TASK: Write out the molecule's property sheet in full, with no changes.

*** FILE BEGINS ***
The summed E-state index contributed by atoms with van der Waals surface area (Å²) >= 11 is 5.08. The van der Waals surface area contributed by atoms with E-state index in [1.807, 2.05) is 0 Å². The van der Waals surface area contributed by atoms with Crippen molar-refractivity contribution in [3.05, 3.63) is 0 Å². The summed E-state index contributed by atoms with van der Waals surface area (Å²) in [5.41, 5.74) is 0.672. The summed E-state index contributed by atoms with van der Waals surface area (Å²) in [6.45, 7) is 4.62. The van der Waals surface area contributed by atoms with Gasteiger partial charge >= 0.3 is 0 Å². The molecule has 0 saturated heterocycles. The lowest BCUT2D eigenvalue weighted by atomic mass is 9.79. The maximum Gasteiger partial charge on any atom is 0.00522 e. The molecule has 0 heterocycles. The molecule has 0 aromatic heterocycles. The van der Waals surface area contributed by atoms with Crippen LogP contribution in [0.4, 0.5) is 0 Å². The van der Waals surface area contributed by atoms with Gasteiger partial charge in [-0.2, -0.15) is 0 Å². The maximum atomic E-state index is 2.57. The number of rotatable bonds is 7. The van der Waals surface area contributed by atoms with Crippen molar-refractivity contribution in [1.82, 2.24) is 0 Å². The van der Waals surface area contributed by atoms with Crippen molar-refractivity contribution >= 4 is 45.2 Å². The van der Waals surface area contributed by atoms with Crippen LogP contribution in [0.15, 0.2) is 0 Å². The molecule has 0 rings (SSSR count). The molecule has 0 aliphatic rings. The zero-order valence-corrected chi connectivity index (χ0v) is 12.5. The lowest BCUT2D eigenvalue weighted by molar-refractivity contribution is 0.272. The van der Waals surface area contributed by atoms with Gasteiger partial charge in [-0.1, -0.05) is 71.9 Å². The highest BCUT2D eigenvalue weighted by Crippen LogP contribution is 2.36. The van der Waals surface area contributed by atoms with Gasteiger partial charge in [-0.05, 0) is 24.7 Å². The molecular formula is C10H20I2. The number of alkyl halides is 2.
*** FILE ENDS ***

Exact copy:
The summed E-state index contributed by atoms with van der Waals surface area (Å²) >= 11 is 5.08. The van der Waals surface area contributed by atoms with E-state index in [1.807, 2.05) is 0 Å². The van der Waals surface area contributed by atoms with Crippen molar-refractivity contribution in [3.05, 3.63) is 0 Å². The summed E-state index contributed by atoms with van der Waals surface area (Å²) in [5.41, 5.74) is 0.672. The summed E-state index contributed by atoms with van der Waals surface area (Å²) in [6.45, 7) is 4.62. The van der Waals surface area contributed by atoms with Gasteiger partial charge >= 0.3 is 0 Å². The molecule has 0 saturated heterocycles. The lowest BCUT2D eigenvalue weighted by atomic mass is 9.79. The maximum Gasteiger partial charge on any atom is 0.00522 e. The molecule has 0 heterocycles. The molecule has 0 aromatic heterocycles. The van der Waals surface area contributed by atoms with Crippen LogP contribution in [0.4, 0.5) is 0 Å². The van der Waals surface area contributed by atoms with Gasteiger partial charge in [-0.2, -0.15) is 0 Å². The maximum atomic E-state index is 2.57. The number of rotatable bonds is 7. The van der Waals surface area contributed by atoms with Crippen molar-refractivity contribution in [1.82, 2.24) is 0 Å². The van der Waals surface area contributed by atoms with Crippen molar-refractivity contribution >= 4 is 45.2 Å². The van der Waals surface area contributed by atoms with Crippen LogP contribution in [0.15, 0.2) is 0 Å². The molecule has 0 rings (SSSR count). The molecule has 0 aliphatic rings. The zero-order valence-corrected chi connectivity index (χ0v) is 12.5. The lowest BCUT2D eigenvalue weighted by molar-refractivity contribution is 0.272. The van der Waals surface area contributed by atoms with Gasteiger partial charge in [-0.1, -0.05) is 71.9 Å². The highest BCUT2D eigenvalue weighted by Crippen LogP contribution is 2.36. The van der Waals surface area contributed by atoms with Gasteiger partial charge in [-0.05, 0) is 24.7 Å². The molecular formula is C10H20I2. The number of alkyl halides is 2.